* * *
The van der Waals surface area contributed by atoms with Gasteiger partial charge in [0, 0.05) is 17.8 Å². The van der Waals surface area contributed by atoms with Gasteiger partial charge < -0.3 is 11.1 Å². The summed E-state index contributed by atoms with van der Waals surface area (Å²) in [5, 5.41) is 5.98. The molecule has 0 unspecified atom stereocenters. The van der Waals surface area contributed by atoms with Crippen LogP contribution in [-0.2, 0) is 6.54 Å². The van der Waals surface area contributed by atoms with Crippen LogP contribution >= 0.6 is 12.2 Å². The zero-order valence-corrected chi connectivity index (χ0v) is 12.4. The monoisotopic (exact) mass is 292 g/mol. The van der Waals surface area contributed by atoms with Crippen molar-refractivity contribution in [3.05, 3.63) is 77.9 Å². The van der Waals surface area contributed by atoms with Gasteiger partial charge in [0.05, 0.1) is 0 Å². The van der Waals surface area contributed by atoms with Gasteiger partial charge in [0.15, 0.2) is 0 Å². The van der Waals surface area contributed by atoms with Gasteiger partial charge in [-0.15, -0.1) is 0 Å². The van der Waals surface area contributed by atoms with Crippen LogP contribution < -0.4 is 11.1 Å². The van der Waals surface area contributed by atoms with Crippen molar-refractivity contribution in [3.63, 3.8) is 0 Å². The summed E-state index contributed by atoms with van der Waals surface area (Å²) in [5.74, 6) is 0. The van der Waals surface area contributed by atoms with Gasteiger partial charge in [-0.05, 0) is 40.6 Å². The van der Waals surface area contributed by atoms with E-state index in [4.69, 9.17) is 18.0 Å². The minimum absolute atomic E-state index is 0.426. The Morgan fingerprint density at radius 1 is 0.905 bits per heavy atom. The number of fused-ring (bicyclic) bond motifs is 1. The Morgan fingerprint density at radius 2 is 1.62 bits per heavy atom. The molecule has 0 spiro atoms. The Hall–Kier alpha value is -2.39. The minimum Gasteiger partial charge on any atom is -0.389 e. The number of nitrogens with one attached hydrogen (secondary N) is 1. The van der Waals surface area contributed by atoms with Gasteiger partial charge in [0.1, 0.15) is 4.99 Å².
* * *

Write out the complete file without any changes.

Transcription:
The van der Waals surface area contributed by atoms with Gasteiger partial charge in [0, 0.05) is 17.8 Å². The van der Waals surface area contributed by atoms with Gasteiger partial charge < -0.3 is 11.1 Å². The summed E-state index contributed by atoms with van der Waals surface area (Å²) in [5, 5.41) is 5.98. The molecule has 0 unspecified atom stereocenters. The van der Waals surface area contributed by atoms with Crippen LogP contribution in [-0.2, 0) is 6.54 Å². The van der Waals surface area contributed by atoms with Crippen LogP contribution >= 0.6 is 12.2 Å². The zero-order valence-corrected chi connectivity index (χ0v) is 12.4. The monoisotopic (exact) mass is 292 g/mol. The van der Waals surface area contributed by atoms with Crippen molar-refractivity contribution in [3.05, 3.63) is 77.9 Å². The van der Waals surface area contributed by atoms with Gasteiger partial charge in [0.05, 0.1) is 0 Å². The van der Waals surface area contributed by atoms with Gasteiger partial charge in [0.15, 0.2) is 0 Å². The van der Waals surface area contributed by atoms with Gasteiger partial charge in [-0.15, -0.1) is 0 Å². The van der Waals surface area contributed by atoms with Crippen LogP contribution < -0.4 is 11.1 Å². The van der Waals surface area contributed by atoms with Crippen molar-refractivity contribution in [3.63, 3.8) is 0 Å². The summed E-state index contributed by atoms with van der Waals surface area (Å²) in [5.74, 6) is 0. The van der Waals surface area contributed by atoms with Gasteiger partial charge in [-0.05, 0) is 40.6 Å². The van der Waals surface area contributed by atoms with E-state index in [4.69, 9.17) is 18.0 Å². The minimum absolute atomic E-state index is 0.426. The Morgan fingerprint density at radius 1 is 0.905 bits per heavy atom. The number of fused-ring (bicyclic) bond motifs is 1. The Morgan fingerprint density at radius 2 is 1.62 bits per heavy atom. The molecule has 0 spiro atoms. The Hall–Kier alpha value is -2.39. The minimum Gasteiger partial charge on any atom is -0.389 e. The number of nitrogens with one attached hydrogen (secondary N) is 1. The van der Waals surface area contributed by atoms with Gasteiger partial charge in [0.1, 0.15) is 4.99 Å².